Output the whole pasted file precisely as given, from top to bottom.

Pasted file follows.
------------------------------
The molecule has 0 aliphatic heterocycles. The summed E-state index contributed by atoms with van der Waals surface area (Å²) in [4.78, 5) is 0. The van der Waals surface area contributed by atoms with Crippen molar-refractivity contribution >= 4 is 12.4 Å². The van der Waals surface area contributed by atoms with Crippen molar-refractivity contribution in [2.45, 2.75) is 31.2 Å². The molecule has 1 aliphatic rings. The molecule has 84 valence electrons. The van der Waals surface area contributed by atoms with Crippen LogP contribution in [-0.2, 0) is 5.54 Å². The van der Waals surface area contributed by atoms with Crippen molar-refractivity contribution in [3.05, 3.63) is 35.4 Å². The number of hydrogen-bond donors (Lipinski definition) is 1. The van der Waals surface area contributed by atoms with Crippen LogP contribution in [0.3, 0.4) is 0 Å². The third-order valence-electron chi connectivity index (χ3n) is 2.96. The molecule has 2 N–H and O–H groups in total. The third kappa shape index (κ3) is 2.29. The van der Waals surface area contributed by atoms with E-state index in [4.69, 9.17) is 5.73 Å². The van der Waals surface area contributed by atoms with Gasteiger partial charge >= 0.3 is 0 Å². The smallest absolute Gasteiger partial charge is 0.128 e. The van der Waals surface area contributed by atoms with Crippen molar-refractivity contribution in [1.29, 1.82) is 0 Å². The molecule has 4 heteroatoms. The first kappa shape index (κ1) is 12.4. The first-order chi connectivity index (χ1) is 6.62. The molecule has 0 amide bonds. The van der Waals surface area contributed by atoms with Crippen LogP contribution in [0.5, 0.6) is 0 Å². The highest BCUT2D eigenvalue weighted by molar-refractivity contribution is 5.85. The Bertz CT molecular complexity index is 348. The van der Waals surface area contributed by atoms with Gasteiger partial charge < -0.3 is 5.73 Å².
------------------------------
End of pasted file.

The molecule has 0 aliphatic heterocycles. The summed E-state index contributed by atoms with van der Waals surface area (Å²) in [4.78, 5) is 0. The van der Waals surface area contributed by atoms with Crippen molar-refractivity contribution >= 4 is 12.4 Å². The van der Waals surface area contributed by atoms with Crippen molar-refractivity contribution in [2.45, 2.75) is 31.2 Å². The molecule has 1 aliphatic rings. The molecule has 84 valence electrons. The van der Waals surface area contributed by atoms with Crippen LogP contribution in [-0.2, 0) is 5.54 Å². The van der Waals surface area contributed by atoms with Crippen molar-refractivity contribution in [3.05, 3.63) is 35.4 Å². The number of hydrogen-bond donors (Lipinski definition) is 1. The van der Waals surface area contributed by atoms with Crippen LogP contribution in [0.3, 0.4) is 0 Å². The third-order valence-electron chi connectivity index (χ3n) is 2.96. The molecule has 2 N–H and O–H groups in total. The third kappa shape index (κ3) is 2.29. The van der Waals surface area contributed by atoms with E-state index in [4.69, 9.17) is 5.73 Å². The van der Waals surface area contributed by atoms with Gasteiger partial charge >= 0.3 is 0 Å². The smallest absolute Gasteiger partial charge is 0.128 e. The van der Waals surface area contributed by atoms with Crippen molar-refractivity contribution in [1.29, 1.82) is 0 Å². The molecule has 4 heteroatoms. The first kappa shape index (κ1) is 12.4. The first-order chi connectivity index (χ1) is 6.62. The molecule has 0 amide bonds. The van der Waals surface area contributed by atoms with Crippen LogP contribution in [0.5, 0.6) is 0 Å². The highest BCUT2D eigenvalue weighted by molar-refractivity contribution is 5.85. The Bertz CT molecular complexity index is 348. The van der Waals surface area contributed by atoms with Gasteiger partial charge < -0.3 is 5.73 Å².